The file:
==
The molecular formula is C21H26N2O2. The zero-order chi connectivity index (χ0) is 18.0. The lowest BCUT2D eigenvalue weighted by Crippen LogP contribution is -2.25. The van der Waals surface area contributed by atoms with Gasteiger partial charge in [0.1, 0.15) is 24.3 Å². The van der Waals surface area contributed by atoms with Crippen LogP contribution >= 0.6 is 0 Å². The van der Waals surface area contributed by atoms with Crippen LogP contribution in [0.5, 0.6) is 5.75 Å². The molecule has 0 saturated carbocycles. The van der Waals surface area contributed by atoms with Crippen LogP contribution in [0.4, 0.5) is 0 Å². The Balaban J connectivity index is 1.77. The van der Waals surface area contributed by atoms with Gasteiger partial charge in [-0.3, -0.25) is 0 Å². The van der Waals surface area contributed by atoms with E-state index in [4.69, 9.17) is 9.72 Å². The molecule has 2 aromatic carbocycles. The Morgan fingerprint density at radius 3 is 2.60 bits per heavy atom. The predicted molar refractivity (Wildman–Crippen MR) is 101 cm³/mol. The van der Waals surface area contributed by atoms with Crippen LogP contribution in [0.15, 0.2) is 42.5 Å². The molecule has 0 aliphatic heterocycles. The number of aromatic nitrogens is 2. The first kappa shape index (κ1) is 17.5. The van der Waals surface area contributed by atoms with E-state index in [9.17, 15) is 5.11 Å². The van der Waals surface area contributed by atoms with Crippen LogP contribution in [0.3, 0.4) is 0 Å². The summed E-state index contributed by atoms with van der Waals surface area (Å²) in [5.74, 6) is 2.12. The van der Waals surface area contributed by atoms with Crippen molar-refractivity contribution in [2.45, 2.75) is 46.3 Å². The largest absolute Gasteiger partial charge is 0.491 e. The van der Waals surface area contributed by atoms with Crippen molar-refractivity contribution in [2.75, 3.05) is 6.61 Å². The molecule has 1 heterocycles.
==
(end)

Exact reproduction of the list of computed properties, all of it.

The molecular formula is C21H26N2O2. The zero-order chi connectivity index (χ0) is 18.0. The lowest BCUT2D eigenvalue weighted by Crippen LogP contribution is -2.25. The van der Waals surface area contributed by atoms with Gasteiger partial charge in [0.1, 0.15) is 24.3 Å². The van der Waals surface area contributed by atoms with Crippen LogP contribution >= 0.6 is 0 Å². The van der Waals surface area contributed by atoms with Crippen LogP contribution in [0.5, 0.6) is 5.75 Å². The molecule has 0 saturated carbocycles. The van der Waals surface area contributed by atoms with Crippen LogP contribution in [0.4, 0.5) is 0 Å². The Balaban J connectivity index is 1.77. The van der Waals surface area contributed by atoms with Gasteiger partial charge in [-0.3, -0.25) is 0 Å². The van der Waals surface area contributed by atoms with E-state index in [4.69, 9.17) is 9.72 Å². The molecule has 2 aromatic carbocycles. The Morgan fingerprint density at radius 3 is 2.60 bits per heavy atom. The predicted molar refractivity (Wildman–Crippen MR) is 101 cm³/mol. The van der Waals surface area contributed by atoms with Crippen LogP contribution in [0.15, 0.2) is 42.5 Å². The molecule has 0 aliphatic heterocycles. The number of aromatic nitrogens is 2. The first kappa shape index (κ1) is 17.5. The van der Waals surface area contributed by atoms with E-state index in [9.17, 15) is 5.11 Å². The van der Waals surface area contributed by atoms with Crippen LogP contribution in [0.3, 0.4) is 0 Å². The summed E-state index contributed by atoms with van der Waals surface area (Å²) in [5.74, 6) is 2.12. The van der Waals surface area contributed by atoms with Crippen molar-refractivity contribution in [2.45, 2.75) is 46.3 Å². The largest absolute Gasteiger partial charge is 0.491 e. The van der Waals surface area contributed by atoms with Crippen molar-refractivity contribution in [2.75, 3.05) is 6.61 Å². The molecule has 1 heterocycles.